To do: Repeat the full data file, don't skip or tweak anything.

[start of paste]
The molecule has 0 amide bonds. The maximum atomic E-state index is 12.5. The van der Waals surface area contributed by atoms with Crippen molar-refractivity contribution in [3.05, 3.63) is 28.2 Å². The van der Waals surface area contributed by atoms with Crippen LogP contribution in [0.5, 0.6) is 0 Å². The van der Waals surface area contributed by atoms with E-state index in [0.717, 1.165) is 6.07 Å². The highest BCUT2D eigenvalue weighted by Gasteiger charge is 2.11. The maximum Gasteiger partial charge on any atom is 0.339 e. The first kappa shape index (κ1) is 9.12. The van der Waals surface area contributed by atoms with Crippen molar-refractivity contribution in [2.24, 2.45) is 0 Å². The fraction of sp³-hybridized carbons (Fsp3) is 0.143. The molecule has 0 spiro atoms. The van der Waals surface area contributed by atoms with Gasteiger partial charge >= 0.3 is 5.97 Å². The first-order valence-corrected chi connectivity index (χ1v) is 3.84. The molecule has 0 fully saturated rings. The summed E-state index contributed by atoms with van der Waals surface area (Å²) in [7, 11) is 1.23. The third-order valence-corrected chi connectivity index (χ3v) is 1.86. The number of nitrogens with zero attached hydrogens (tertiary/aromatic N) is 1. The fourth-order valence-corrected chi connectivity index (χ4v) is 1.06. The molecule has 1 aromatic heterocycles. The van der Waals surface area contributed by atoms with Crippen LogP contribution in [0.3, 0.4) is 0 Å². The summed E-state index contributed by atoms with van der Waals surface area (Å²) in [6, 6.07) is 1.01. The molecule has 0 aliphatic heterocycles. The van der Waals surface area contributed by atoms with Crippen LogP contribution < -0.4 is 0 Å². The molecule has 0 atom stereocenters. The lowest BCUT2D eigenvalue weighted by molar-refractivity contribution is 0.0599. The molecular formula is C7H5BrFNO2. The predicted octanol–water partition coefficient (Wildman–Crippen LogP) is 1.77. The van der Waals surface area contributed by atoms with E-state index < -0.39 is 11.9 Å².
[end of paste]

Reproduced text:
The molecule has 0 amide bonds. The maximum atomic E-state index is 12.5. The van der Waals surface area contributed by atoms with Crippen molar-refractivity contribution in [3.05, 3.63) is 28.2 Å². The van der Waals surface area contributed by atoms with Crippen LogP contribution in [0.5, 0.6) is 0 Å². The van der Waals surface area contributed by atoms with E-state index in [0.717, 1.165) is 6.07 Å². The highest BCUT2D eigenvalue weighted by Gasteiger charge is 2.11. The maximum Gasteiger partial charge on any atom is 0.339 e. The first kappa shape index (κ1) is 9.12. The van der Waals surface area contributed by atoms with Crippen molar-refractivity contribution in [2.24, 2.45) is 0 Å². The fraction of sp³-hybridized carbons (Fsp3) is 0.143. The molecule has 0 spiro atoms. The van der Waals surface area contributed by atoms with Gasteiger partial charge >= 0.3 is 5.97 Å². The first-order valence-corrected chi connectivity index (χ1v) is 3.84. The molecule has 0 fully saturated rings. The summed E-state index contributed by atoms with van der Waals surface area (Å²) in [7, 11) is 1.23. The third-order valence-corrected chi connectivity index (χ3v) is 1.86. The number of nitrogens with zero attached hydrogens (tertiary/aromatic N) is 1. The fourth-order valence-corrected chi connectivity index (χ4v) is 1.06. The molecule has 1 aromatic heterocycles. The van der Waals surface area contributed by atoms with Crippen LogP contribution in [0.3, 0.4) is 0 Å². The summed E-state index contributed by atoms with van der Waals surface area (Å²) in [6, 6.07) is 1.01. The molecule has 0 aliphatic heterocycles. The van der Waals surface area contributed by atoms with Crippen LogP contribution < -0.4 is 0 Å². The molecule has 0 atom stereocenters. The lowest BCUT2D eigenvalue weighted by molar-refractivity contribution is 0.0599. The molecular formula is C7H5BrFNO2. The predicted octanol–water partition coefficient (Wildman–Crippen LogP) is 1.77. The van der Waals surface area contributed by atoms with E-state index < -0.39 is 11.9 Å².